reincarnated several times yet also being seen walking the battlements
of Diddington every century or so were carefully woven into the story.
And while a Diddington Hall really does exist in Warckshire, England
the group made sure that the real location's history in no way
resembled Philip's home. In essence the group sought to create a
"collective hallucination" of Philip through subscribing to a common
mental picture of him and his surroundings.They meditated on his
appearance, his food preferences, and mostly his "feelings" towards his
wife Dorothea and his gypsy lover Margo.
The experiment went on for months with absolutely no success. The group
would sit around a table and merely concentrate - much like the
spiritualists of the 19th century. And then one day it just happened.
There was a knock on the table, which at first was felt more than
heard. All of the group's eight members felt the vibration. This was
followed by a number of distinct knocks that were in fact heard and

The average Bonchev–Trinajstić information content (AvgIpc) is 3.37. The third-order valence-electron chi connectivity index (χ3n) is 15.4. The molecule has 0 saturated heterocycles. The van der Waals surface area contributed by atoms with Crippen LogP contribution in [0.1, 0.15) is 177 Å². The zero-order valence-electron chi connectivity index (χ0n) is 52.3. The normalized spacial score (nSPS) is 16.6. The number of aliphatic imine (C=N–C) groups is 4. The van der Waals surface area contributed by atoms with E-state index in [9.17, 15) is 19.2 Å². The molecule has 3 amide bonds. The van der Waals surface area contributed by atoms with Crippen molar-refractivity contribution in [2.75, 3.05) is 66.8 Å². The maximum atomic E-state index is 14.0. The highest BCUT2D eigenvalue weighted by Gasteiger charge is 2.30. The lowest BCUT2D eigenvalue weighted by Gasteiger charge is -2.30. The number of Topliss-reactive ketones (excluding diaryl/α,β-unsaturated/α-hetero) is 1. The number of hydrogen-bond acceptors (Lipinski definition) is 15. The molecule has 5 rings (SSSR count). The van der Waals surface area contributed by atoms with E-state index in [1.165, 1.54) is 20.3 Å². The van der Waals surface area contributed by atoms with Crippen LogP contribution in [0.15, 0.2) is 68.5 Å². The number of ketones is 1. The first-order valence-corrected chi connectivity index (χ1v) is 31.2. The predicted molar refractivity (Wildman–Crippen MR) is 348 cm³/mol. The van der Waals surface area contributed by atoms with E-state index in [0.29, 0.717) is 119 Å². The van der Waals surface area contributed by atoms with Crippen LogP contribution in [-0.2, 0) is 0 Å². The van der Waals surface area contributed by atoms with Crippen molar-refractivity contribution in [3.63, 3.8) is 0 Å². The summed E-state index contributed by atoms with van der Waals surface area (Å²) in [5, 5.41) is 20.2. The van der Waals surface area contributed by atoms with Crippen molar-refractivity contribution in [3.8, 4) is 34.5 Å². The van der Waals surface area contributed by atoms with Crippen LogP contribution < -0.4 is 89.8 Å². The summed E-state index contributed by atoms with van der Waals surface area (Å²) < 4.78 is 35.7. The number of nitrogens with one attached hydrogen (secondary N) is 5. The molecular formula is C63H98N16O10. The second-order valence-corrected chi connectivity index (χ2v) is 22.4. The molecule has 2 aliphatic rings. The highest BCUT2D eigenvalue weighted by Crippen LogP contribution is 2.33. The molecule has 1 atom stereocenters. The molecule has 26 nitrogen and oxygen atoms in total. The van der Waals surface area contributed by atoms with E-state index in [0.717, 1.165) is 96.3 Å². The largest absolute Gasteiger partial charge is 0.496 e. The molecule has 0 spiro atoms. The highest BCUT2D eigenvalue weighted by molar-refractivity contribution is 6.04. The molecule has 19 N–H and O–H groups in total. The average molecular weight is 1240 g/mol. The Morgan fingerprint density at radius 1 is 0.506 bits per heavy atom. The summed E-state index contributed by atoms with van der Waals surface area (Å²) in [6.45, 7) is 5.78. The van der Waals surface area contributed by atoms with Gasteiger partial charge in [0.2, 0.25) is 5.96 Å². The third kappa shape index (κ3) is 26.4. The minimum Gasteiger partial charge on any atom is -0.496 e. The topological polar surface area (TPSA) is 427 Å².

felt. Skeptical at first, the group felt that these knocks were perhaps
inadvertently the result of one of the group's participants. They
quickly changed their minds when the table itself began to move around
the room. When a startled member asked aloud, "I wonder whether Philip
is doing this?" a loud knock was heard as if in response. Philip, a
made in Canada ghost had finally arrived.
The group devised a plan in which one knock would signify a
yes and two knocks would indicate a no. Soon after they began enjoying
"spirited" conversation with Philip. This "entity" that they apparently
conjured up "exhibited likes and dislikes, had strong views on some
subjects and was hesitant on others." They questioned him on his
personal life. And once when an apparently too personal question was
asked in regards to his wife Dorothea loud scratching sounds were heard.
It was noted that the ghostly sounds and movements of the table seemed
closely related to the thoughts of the group. If they were in agreement
to what an answer should be the resulting "yes" knock was quick and
loud. If there were doubts amongst the group's members the result would
be a corresponding hesitation in the sounds.
As their experiment progressed the participants would engage in teasing
and joking with Philip. The table movements and knocks became more